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Dry July a win-win for cancer patients and fundraisers’ health

picture of alcoholic drinks

The twelfth year of Dry July kicked off this month, with more than 37,000 Australians giving up alcohol to raise funds for cancer treatment organisations in their local area.

Katie Evans, the General Manager of Dry July Foundation, said that the initiative – which has raised more than $50 million to date – started as a challenge between a few mates.

“They wanted to stop drinking for a month and they all had close personal connections to cancer,” Evans said.

“They were trying to raise money to buy a TV for their local cancer centre. They got on to the ABC in Sydney. Adam Spencer loved what they were doing and really got behind it.

“In the first year, they were trying to get 10 mates to raise $300 each. They ended up getting 1000 people on board, and raised $250,000 for their local cancer centre. So it’s grown from there, as a grassroots fundraiser that’s now raised millions for more than 80 cancer organisations around Australia,” Evans continued.

The foundation focuses on providing practical solutions for cancer patients across Australia. When fundraisers sign on to the program, they can choose which organisation the money they raise goes to. This year they are supporting 30 organisations.

“The things we fund are really tangible for people going through their cancer journey right now,” Evans said.

“For example, funds for the McGrath Foundation go to breast care nurses; for Leukemia Foundation we fund accommodation and transport; and for rural and regional patients, money goes to the Cancer Council 13 11 20 helpline for information and support.”

This year is Mel McDowall’s first Dry July. She is joining the challenge with her husband, who has also completed it in previous years.

McDowall is renowned on social media for her “cocktail of the week”, which she makes on most Sunday evenings.

“I have a biochemistry background so I like making up cocktails,” McDowall laughed.

The couple are very health conscious but noticed a subtle change in their drinking habits once the coronavirus restrictions were put in place.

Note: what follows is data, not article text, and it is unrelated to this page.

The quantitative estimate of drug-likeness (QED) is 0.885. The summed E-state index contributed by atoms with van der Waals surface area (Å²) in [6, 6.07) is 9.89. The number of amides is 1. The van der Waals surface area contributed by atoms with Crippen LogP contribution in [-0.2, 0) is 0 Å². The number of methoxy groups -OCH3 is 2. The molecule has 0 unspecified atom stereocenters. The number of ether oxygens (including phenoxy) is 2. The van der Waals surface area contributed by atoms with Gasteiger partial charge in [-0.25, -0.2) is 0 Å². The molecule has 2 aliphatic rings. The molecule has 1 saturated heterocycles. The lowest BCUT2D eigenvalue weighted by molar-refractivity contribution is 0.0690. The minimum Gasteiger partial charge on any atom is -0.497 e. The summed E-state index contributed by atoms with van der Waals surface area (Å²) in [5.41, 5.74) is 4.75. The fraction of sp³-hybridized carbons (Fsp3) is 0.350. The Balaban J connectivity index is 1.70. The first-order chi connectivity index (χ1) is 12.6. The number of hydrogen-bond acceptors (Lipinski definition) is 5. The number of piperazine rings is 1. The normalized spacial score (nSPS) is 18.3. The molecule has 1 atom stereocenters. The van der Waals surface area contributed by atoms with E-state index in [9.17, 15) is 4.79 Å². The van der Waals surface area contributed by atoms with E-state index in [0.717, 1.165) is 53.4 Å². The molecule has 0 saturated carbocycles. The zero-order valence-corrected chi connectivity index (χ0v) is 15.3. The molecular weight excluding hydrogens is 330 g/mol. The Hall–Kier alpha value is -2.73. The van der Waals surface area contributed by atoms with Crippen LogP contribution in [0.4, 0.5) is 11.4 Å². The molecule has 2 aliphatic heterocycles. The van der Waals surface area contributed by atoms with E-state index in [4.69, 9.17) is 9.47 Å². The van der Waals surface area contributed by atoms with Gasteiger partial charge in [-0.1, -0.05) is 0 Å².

“We noticed that we were drinking a bit more – so we were opening up a bottle on a Wednesday night,” McDowall said.

“It wasn’t a coping mechanism but it was something we were doing more regularly so we needed to reset. There are long term benefits of doing a detox. This month is about resetting and going back to a healthier lifestyle.”

This month, her social media accounts will feature non-alcoholic ‘mocktails’.

McDowall is the Manager of the Orama Institute for Mental Health, Wellbeing and Neuroscience. Her organisation is currently undertaking research on the mental health impacts of the coronavirus pandemic.

McDowall said that mental ill health often co-occurs with other tendencies such as smoking and alcohol misuse, which can make matters worse in a lockdown situation.

“During these unusual times, things like domestic violence and alcohol abuse are on the increase,” McDowall said.

“It’s likely that this situation is putting a lot of pressure on people, and a coping mechanism might be an increase in alcohol consumption.”

Evans said that there are many benefits to reducing alcohol consumption at any time. Many Dry July participants report that they sleep better, have better mental focus and lose weight during the challenge.

“Dry July has always been a great chance for people to reassess their drinking habits and create some new healthy habits,” she said.

“We find that people come to a conclusion about their alcohol consumption. Dry July is first and foremost a fundraiser but 78% of people who take part say that they’ll drink less after having a month off.”

Registrations are still open for Dry July. Participants can choose to complete a 14, 21 or 31 day challenge.

Photo: Hernán Piñera/Flickr

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